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Officers policing the imminent badger culls in England will allow protesters to "bend the rules" to ensure peaceful protests can take place, while working to enable the marksmen to carry out their task. Police have also carried out wargames with both animal rights activists and the cullers to simulate heated night-time confrontations between vuvuzela-blowing protesters and armed shooters.

Inspector Mark Ravenscroft of Gloucestershire police said policing the cull presents a major challenge: "It's a big concern. There are so many unknowns: where, when, who is coming?" The police have not been informed when or exactly where the culling will take place by the private companies licenced by the government to shoot the badgers.

Ravenscroft, who as bronze commander will control the policing during the cull, dubbed Operation Themis, said the emphasis was on enabling peaceful protest. "We will allow people to bend the law to protest peacefully." For example, he said, obstructing the highway is a criminal offence but officers might allow a short protest as a compromise with a group determined to block the road all day.

Ravenscroft said the police wanted to avoid surprises during the cull, both for protesters and police. "If you take us by surprise you get a kneejerk reaction and you don't have to look far back in history to see that kneejerk reaction are not looked upon kindly afterwards," he said, giving the example of G20 protests in London in 2009 when crowds of protesters were kettled.

"We are treading a line between the parties," said Ravenscroft. "Public safety is paramount to everybody involved. We could request that the culling company stop activity on the ground on a particular night to safeguard public safety."

Two pilot cull zones, in Gloucestershire and Somerset, have been licenced to kill about 5,000 badgers, with the cull due to be extended to many more areas if the pilots are successful. Ministers argue that a cull is necessary as part of measures to curb the rise of tuberculosis in cattle, which resulted in over 37,000 cattle being slaughtered in 2012 at a cost of £100m to taxpayers. But many prominent scientists have warned the cull is a costly distraction from improving controls on cattle movements and work on vaccination for both badgers and cattle.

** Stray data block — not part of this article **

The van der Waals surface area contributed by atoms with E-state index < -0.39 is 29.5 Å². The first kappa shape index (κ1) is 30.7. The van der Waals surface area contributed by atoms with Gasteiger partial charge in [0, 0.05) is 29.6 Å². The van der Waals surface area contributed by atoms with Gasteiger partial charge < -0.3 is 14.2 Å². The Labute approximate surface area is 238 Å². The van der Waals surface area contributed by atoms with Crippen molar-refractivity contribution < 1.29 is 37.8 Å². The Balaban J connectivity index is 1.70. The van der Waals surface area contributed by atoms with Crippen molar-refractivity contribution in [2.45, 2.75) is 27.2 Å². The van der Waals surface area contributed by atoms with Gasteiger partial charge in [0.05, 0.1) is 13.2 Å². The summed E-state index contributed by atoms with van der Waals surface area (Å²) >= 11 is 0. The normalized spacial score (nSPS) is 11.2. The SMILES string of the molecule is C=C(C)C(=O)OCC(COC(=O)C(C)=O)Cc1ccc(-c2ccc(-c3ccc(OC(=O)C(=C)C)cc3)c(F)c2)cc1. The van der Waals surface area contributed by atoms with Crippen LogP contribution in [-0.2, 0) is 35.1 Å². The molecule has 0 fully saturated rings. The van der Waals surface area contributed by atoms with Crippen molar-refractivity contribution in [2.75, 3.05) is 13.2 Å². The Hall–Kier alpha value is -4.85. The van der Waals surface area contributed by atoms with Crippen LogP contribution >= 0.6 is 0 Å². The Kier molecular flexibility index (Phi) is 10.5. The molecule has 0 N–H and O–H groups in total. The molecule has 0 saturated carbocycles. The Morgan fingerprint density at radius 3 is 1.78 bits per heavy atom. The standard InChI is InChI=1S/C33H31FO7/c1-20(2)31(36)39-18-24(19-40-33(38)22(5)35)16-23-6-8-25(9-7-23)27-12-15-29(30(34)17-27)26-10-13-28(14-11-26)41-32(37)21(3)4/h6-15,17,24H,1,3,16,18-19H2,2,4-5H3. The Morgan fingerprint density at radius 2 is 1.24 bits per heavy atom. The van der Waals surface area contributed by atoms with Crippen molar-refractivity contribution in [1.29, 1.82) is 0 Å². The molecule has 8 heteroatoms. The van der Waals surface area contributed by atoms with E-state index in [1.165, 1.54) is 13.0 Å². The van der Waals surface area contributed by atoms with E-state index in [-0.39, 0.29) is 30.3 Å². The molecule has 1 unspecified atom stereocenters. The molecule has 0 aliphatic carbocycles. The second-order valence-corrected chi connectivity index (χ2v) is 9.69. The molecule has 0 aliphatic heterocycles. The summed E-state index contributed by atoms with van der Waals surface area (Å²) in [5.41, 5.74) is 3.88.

The wargames involving anti-cull activists and the police used a map to track the minute-by-minute movements of marksmen, torch-waving protesters staking out setts, the police and volunteers conducting injured badger patrols.

The exercise revealed potential difficulties which the police are now working to resolve, such as who would decide whether an injured badger should be shot to end its suffering or taken to a vet for treatment. "If the wounded badger is sparko [unconscious] and blood is pouring out of it, that is one thing, if it is conscious and fighting like hell, that is another," said Lee Hopgood, an RSPCA chief inspector who took part in the exercise. He warned activists that anyone delaying the putting down of an injured badger may be committing an offence.

Another issue raised was how any illegal shooting of badgers will be distinguished from the licensed cull. "Our assumption will be that any shooting is illegal until we know otherwise and we'll look to take action," said Jay Tiernan, from the Stop the Cull group. Tiernan, who acknowledges past convictions for aggravated trespass and criminal damage but condemns intimidation or violence, said he was surprised to have been invited to take part: "Our reaction was that it was completely surreal." Other groups, including Gloucestershire Against Badger Shooting, declined to take part.

Separate wargaming exercises are taking place involving the cullers and, separately again, the government, the licensing body Natural England and other wildlife officials.

Ravenscroft said his force was trying to anticipate the concerns of residents in the cull zone: "Police are also being sent out to do local reassurance: some of these picturesque villages have not seen a bobby since the 1950s." He said he thought it would be possible to complete the culls: "If you look at the size and geography of the area, I don't think you will get occasions when the two groups meet very often."

Tiernan said: "I think the exercise was probably a way of the bronze commander saying to the people above him that three times the number of officers are needed to properly police this."

Recent analysis showed that rising police costs now meant the cull policy was more expensive than vaccinating badgers.
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